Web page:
How Research Operations impacts organizational culture

Elham Ali, MPH, PMP
7 min readJun 20, 2023


Written by Elham Ali and Melissa Hack, interpreted from a ReOps podcast interview of Rohan Irvine by Holly Cole

Picture of Rohan Irvine standing on a stage holding a microphone presenting to an audience on UX
Rohan Irvine

Research Operations uncovers tensions, bridges communication gaps, and helps teams be more effective. Researchers often experience sticky and complex situations. They work creatively across team dynamics, organizational hierarchy, and budget constraints to improve outcomes. This presents opportunities for ResearchOps to help solve real unmet needs. The key is learning how to frame these needs as meaningful conversations to influence organizational change.

Here are three ways ResearchOps influences these conversations with Rohan Irvine, a user experience researcher and operations leader. Listen to the full episode on Apple Podcast, Spotify, or Amazon Music. Subscribe to the ResearchOps Community Podcast today.

ResearchOps reveals hidden fears and bridges difficult conversations.

“Research is the conduit within the organization. Recruitment was tough when I started my current job…[I] realized recruitment is tough because people don’t understand the systems within the organization and how to use them most effectively. And they keep hitting struggles with ‘I don’t know how to do X.’ That’s something I’ve sold multiple times, so I came in and got budget, got all the tools, and built some processes.” — Rohan Irvine

When teams ask for ResearchOps processes or tools, this often reveals deeper issues, tensions, and old structures that may no longer serve them. However, Rohan highlights that it also taps into hidden fears about unknown changes and organizational inefficiencies.

This sometimes motivates companies to look at problems differently, and ultimately, it inspires conversations about what is essential and what teams should focus on. Most importantly, ResearchOps reveals difficult conversations and friction points in an organization’s culture at specific levels, from equitable research compensation to customer satisfaction to power structures. It instills accountability where there is none, drives hard conversations, and can eliminate some circular ones.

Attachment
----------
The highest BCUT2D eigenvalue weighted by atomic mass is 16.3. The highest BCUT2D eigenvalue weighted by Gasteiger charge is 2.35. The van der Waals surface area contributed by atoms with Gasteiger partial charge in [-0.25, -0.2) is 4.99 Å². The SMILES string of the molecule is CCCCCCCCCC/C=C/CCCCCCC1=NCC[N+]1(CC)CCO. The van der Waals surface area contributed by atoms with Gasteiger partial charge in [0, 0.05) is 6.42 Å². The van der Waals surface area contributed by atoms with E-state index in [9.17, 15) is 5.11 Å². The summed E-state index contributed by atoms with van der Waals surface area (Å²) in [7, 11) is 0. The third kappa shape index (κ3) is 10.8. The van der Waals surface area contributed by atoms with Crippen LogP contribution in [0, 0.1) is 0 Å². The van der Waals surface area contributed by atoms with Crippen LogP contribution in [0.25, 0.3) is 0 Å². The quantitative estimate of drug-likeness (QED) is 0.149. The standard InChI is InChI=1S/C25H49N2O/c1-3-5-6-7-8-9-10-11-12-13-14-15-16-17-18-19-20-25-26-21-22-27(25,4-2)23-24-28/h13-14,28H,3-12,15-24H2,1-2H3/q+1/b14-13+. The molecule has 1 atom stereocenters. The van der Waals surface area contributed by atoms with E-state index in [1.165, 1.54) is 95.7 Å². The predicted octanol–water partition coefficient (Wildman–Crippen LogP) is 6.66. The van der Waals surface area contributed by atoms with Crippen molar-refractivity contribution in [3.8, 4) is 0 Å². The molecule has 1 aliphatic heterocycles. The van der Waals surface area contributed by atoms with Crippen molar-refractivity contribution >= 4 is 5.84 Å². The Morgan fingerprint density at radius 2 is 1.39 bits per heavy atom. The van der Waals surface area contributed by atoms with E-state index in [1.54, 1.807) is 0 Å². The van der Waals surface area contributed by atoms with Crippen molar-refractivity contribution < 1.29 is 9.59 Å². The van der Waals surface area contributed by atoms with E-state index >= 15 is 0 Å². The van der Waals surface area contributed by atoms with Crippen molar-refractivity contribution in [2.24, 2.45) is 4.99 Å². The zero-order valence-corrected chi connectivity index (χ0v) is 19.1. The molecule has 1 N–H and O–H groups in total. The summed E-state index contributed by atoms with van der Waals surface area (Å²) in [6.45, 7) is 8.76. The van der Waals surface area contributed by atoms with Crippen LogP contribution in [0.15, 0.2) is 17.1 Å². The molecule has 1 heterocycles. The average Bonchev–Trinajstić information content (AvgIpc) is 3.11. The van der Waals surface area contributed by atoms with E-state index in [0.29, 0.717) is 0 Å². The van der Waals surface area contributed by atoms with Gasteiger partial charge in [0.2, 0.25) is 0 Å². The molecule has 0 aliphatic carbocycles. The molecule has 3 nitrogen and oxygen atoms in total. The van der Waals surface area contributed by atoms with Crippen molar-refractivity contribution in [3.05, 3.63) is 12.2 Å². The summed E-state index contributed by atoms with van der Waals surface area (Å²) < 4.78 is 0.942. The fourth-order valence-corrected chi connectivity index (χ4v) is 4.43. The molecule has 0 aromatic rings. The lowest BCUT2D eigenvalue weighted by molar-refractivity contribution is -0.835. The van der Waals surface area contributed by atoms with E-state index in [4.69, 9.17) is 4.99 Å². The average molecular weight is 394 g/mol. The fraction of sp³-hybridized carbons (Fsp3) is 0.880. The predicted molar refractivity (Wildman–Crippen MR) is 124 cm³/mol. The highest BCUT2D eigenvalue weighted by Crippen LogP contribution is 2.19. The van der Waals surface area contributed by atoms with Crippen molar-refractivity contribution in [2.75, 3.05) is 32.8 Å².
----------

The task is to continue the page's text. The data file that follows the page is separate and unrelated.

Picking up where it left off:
One way to bridge these conversations is to stay curious about how ResearchOps can be a center of operations and thought excellence in the organization.

🎬 Take action

  • Build a knowledge map of how the organization works. In smaller to medium-sized companies, Rohan recommends talking to a number of people throughout the company to better understand who is impacted and how, allowing you to “get through and talk to most of the people and understand how information and knowledge and decisions are made within the organization.”
  • Define the ResearchOps jobs-to-be-Done. Talking to individuals and teams across different areas of the business, researchers can gain perspective about how work gets accomplished and how decisions are made that many teams lack. Rohan learned to plan for assessing how decision-making and knowledge creation affect organizational dynamics. How do you want to change that? And what is the researcher’s responsibility in creating that change? I tend to find that I am often THE person within the organization with the broadest perspective about what is happening across different [departments].”
  • Map the decision makers at each research stage. “A lot of the time it comes back to how decisions are being made and then what process people are following after those decisions are made. And research often just sits somewhere down the end of the chain. And so as soon as you start looking at it…If you’re an inquisitive troublemaker like myself, you will eventually find yourself talking to the CEO and understanding that some very difficult conversations are going to need to happen at the C-suite level to be able to change outcomes at the product development level,” says Rohan on the level of influence.

ResearchOps challenges the status quo, shapes norms, and creates clarity.

​​“Some people just aren’t going to like it regardless of what you do. Because what you’re doing a lot of time in operations is creating some accountability, which people do not like. But many times, some people don’t like it just because it’s new and difficult and hard, and is a bit more vulnerable, documenting something where you used to keep it pretty fluid.” — Rohan Irvine

Building a robust ResearchOps culture involves being curious about what is and what could be. It is more than just implementing tools and processes. Instead, Rohan emphasizes that it requires a fundamental shift in mindset and behaviors across the organization of what will be accepted and what needs new norms.

It requires the infrastructure commitment and the mission and values alignment to achieve success organization-wide.

🎬 Take action

  • Assess the ResearchOps maturity level of your organization to create foundational processes in areas that make the most sense and have the quickest wins. “You need to have a way to accurately assess the current level, and where you think you can get traction in maturing the practices and helping these teams.”